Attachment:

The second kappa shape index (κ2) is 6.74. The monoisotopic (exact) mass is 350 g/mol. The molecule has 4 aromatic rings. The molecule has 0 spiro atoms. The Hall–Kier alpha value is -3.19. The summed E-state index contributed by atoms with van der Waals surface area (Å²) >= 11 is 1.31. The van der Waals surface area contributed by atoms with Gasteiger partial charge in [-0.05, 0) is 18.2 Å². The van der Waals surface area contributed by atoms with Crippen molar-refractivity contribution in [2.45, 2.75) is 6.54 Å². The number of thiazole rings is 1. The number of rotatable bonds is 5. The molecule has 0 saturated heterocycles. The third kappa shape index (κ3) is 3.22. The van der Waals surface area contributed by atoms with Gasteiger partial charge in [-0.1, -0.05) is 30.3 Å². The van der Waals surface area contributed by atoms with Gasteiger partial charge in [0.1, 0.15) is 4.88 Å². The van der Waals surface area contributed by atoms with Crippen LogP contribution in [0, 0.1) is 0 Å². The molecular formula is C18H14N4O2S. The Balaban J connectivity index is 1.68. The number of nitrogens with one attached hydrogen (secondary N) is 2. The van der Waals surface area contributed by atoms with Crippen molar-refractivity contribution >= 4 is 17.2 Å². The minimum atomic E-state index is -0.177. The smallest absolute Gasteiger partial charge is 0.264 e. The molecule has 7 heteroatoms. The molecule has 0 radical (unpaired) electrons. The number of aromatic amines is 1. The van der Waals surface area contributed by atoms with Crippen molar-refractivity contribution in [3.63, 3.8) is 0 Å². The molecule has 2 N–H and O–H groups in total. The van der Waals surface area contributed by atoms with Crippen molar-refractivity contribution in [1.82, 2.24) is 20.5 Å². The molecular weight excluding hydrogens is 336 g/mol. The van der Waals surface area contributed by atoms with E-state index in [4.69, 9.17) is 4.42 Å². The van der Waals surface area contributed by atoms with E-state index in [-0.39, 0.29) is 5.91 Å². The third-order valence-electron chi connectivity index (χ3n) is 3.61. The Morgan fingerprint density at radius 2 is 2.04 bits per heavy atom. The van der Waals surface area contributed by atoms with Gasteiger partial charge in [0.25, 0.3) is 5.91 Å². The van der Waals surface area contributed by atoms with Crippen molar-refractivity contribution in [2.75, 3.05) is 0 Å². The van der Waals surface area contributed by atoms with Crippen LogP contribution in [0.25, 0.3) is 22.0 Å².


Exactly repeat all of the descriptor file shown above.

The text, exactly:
The second kappa shape index (κ2) is 6.74. The monoisotopic (exact) mass is 350 g/mol. The molecule has 4 aromatic rings. The molecule has 0 spiro atoms. The Hall–Kier alpha value is -3.19. The summed E-state index contributed by atoms with van der Waals surface area (Å²) >= 11 is 1.31. The van der Waals surface area contributed by atoms with Gasteiger partial charge in [-0.05, 0) is 18.2 Å². The van der Waals surface area contributed by atoms with Crippen molar-refractivity contribution in [2.45, 2.75) is 6.54 Å². The number of thiazole rings is 1. The number of rotatable bonds is 5. The molecule has 0 saturated heterocycles. The third kappa shape index (κ3) is 3.22. The van der Waals surface area contributed by atoms with Gasteiger partial charge in [-0.1, -0.05) is 30.3 Å². The van der Waals surface area contributed by atoms with Gasteiger partial charge in [0.1, 0.15) is 4.88 Å². The van der Waals surface area contributed by atoms with Crippen LogP contribution in [0, 0.1) is 0 Å². The molecular formula is C18H14N4O2S. The Balaban J connectivity index is 1.68. The number of nitrogens with one attached hydrogen (secondary N) is 2. The van der Waals surface area contributed by atoms with Crippen molar-refractivity contribution >= 4 is 17.2 Å². The minimum atomic E-state index is -0.177. The smallest absolute Gasteiger partial charge is 0.264 e. The molecule has 7 heteroatoms. The molecule has 0 radical (unpaired) electrons. The number of aromatic amines is 1. The van der Waals surface area contributed by atoms with Crippen molar-refractivity contribution in [3.63, 3.8) is 0 Å². The molecule has 2 N–H and O–H groups in total. The van der Waals surface area contributed by atoms with Crippen molar-refractivity contribution in [1.82, 2.24) is 20.5 Å². The molecular weight excluding hydrogens is 336 g/mol. The van der Waals surface area contributed by atoms with E-state index in [4.69, 9.17) is 4.42 Å². The van der Waals surface area contributed by atoms with E-state index in [-0.39, 0.29) is 5.91 Å². The third-order valence-electron chi connectivity index (χ3n) is 3.61. The Morgan fingerprint density at radius 2 is 2.04 bits per heavy atom. The van der Waals surface area contributed by atoms with Gasteiger partial charge in [0.25, 0.3) is 5.91 Å². The van der Waals surface area contributed by atoms with Crippen molar-refractivity contribution in [2.75, 3.05) is 0 Å². The van der Waals surface area contributed by atoms with Crippen LogP contribution in [0.25, 0.3) is 22.0 Å².